The Women of ‘Night of Artists’
This year’s Night of Artists features eighteen female artists and a number of genre paintings depicting historic and contemporary women of the American West.
Todd Connor’s works Siesta on the Brazos, Mama Bear, and Day Dreaming show us women of the historic West, one as she makes a stop along the immigrant trail, another as she defends her homestead against an unknown threat, and the last, pausing while preparing clothes to wash. By capturing routine moments, Connor privileges women’s labor as caretakers and protectors.
While Connor focuses on settler women, Sherry Harrington features American Indian women and children. Her paintings, Little Glow, Her Comforts, and My Little One are effectively portraits, showing off her subjects in soft repose and glowing highlights.
Mark Kohler and Gladys Roldan-de-Moras take on the subject of Tejano women in their work. In Kohler’s Lost in Thought and Mark of Beauty, we see young contemporary figures painted with flat planes of color, giving them a heightened, dramatic look reminiscent of a quinceañera glamour shot. The paintings’ stone wall backgrounds play up the charm of Texas’ old-world Spanish architecture and San Antonio’s missions, in particular, reminding us of the cultural legacy that has long influenced the region. Similarly, Roldan-de-Moras’ Memories from My Home and Davy Crockett’s Fountain pair western nostalgia with the sumptuousness of spectacle and dress. Her vibrant color palette and strong highlights serve to emphasize her female subject’s clothing and pose.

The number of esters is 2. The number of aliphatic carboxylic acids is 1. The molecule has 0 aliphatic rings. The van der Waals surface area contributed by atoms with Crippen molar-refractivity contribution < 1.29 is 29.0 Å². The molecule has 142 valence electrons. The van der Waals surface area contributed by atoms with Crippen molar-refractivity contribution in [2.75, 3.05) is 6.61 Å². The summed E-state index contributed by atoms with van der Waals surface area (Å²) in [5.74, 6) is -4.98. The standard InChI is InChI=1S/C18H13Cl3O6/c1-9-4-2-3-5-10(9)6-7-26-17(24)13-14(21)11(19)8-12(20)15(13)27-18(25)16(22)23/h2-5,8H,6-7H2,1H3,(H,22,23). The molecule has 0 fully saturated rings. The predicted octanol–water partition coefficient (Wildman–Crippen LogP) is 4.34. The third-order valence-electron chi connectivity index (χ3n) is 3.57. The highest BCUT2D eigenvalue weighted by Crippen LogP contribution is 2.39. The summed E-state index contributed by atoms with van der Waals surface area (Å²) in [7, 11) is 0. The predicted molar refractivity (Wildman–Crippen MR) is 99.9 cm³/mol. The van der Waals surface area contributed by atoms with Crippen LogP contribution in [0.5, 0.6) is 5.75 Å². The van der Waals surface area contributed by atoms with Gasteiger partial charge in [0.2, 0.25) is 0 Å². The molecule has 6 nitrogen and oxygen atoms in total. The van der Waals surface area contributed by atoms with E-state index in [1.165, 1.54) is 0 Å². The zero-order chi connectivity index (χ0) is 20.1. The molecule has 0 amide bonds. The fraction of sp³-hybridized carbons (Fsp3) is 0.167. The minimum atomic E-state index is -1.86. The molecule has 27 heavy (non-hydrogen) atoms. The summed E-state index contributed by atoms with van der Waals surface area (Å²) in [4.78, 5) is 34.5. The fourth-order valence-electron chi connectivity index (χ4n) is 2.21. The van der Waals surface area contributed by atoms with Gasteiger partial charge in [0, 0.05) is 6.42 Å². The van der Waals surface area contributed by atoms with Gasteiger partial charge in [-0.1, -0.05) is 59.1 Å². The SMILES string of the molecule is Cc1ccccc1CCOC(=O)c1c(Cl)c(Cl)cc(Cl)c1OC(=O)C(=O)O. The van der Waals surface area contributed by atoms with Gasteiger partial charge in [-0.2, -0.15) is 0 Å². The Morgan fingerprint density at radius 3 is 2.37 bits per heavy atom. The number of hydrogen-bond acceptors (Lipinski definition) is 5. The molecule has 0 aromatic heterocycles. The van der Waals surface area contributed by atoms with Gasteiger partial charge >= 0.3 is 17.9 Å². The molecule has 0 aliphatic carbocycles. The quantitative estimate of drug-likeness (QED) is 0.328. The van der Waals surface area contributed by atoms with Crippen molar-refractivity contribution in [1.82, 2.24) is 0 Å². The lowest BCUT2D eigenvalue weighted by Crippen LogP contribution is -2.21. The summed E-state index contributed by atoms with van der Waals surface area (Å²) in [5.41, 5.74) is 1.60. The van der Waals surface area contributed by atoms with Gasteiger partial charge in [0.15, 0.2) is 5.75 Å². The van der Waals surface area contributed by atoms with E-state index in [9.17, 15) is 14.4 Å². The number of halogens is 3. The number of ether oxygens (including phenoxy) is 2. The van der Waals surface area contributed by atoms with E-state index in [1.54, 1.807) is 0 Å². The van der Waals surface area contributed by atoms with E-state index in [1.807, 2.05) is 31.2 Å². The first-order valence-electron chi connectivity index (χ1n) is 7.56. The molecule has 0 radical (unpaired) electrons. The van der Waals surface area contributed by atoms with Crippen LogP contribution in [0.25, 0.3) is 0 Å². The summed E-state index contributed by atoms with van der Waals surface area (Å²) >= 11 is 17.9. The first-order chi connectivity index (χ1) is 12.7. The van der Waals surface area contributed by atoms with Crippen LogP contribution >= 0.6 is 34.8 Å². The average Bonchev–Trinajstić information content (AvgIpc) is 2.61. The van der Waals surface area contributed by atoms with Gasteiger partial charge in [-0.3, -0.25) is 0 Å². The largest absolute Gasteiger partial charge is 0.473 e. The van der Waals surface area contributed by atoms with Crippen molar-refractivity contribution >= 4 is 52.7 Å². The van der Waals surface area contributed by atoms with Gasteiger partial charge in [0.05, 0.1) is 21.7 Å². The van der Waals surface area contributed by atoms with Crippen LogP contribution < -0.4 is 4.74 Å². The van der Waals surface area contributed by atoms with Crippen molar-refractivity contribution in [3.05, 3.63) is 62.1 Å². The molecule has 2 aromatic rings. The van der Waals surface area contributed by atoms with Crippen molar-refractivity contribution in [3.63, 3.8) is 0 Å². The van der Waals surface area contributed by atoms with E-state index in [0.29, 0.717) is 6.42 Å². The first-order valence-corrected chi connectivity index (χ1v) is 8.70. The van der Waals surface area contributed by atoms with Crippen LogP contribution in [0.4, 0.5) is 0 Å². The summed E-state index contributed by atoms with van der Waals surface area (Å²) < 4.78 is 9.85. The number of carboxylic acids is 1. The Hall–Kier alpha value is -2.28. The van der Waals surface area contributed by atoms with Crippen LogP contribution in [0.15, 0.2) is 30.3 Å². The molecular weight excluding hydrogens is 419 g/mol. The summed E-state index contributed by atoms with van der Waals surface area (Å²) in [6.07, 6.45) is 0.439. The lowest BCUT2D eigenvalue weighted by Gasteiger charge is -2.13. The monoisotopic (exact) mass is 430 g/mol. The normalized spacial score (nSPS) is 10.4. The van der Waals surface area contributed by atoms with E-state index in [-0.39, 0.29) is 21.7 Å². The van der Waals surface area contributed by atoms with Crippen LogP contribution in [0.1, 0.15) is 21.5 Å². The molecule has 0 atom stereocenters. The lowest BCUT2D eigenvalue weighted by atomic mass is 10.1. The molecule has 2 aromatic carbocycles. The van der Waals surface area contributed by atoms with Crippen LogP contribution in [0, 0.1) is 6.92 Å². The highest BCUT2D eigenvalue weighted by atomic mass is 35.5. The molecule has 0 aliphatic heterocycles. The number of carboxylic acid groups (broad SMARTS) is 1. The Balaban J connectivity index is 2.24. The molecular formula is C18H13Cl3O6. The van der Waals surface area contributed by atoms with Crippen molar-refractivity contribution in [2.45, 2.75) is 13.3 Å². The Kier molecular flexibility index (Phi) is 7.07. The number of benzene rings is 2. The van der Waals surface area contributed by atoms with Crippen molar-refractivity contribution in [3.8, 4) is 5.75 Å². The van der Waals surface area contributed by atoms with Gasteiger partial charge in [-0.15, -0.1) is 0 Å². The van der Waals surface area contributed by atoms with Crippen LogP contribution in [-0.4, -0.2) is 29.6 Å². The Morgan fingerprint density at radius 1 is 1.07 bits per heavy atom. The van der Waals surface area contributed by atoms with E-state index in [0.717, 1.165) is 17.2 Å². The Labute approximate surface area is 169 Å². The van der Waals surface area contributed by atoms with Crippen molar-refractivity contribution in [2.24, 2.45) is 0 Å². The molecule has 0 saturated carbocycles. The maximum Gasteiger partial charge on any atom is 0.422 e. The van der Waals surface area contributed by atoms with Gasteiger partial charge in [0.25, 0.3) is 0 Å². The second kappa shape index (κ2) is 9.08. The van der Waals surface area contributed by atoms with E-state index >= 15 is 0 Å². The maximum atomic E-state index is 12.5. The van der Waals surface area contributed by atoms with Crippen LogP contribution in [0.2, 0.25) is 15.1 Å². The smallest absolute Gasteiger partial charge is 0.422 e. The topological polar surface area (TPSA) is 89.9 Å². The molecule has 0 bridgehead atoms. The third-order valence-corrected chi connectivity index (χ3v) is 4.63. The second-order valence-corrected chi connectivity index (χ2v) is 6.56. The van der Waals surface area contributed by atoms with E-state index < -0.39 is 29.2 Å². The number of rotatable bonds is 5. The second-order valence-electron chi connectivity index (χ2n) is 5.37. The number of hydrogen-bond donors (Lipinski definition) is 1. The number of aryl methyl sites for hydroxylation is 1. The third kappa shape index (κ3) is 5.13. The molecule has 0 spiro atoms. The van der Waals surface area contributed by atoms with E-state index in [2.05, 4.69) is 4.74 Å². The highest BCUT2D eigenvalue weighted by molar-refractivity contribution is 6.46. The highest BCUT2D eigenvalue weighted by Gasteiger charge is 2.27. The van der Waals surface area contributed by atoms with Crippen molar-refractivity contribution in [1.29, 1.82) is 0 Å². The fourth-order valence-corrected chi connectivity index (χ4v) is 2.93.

Though contemporary subjects both, Roldan-de-Moras injects western nostalgia into her work through her placement of figures—the girl in Memories from My Home partaking in the Escaramuza charra, the only female equestrian event in the competitive Mexican charrería, and the woman in Davy Crockett’s Fountain seated in the courtyard of the famous Alamo in San Antonio.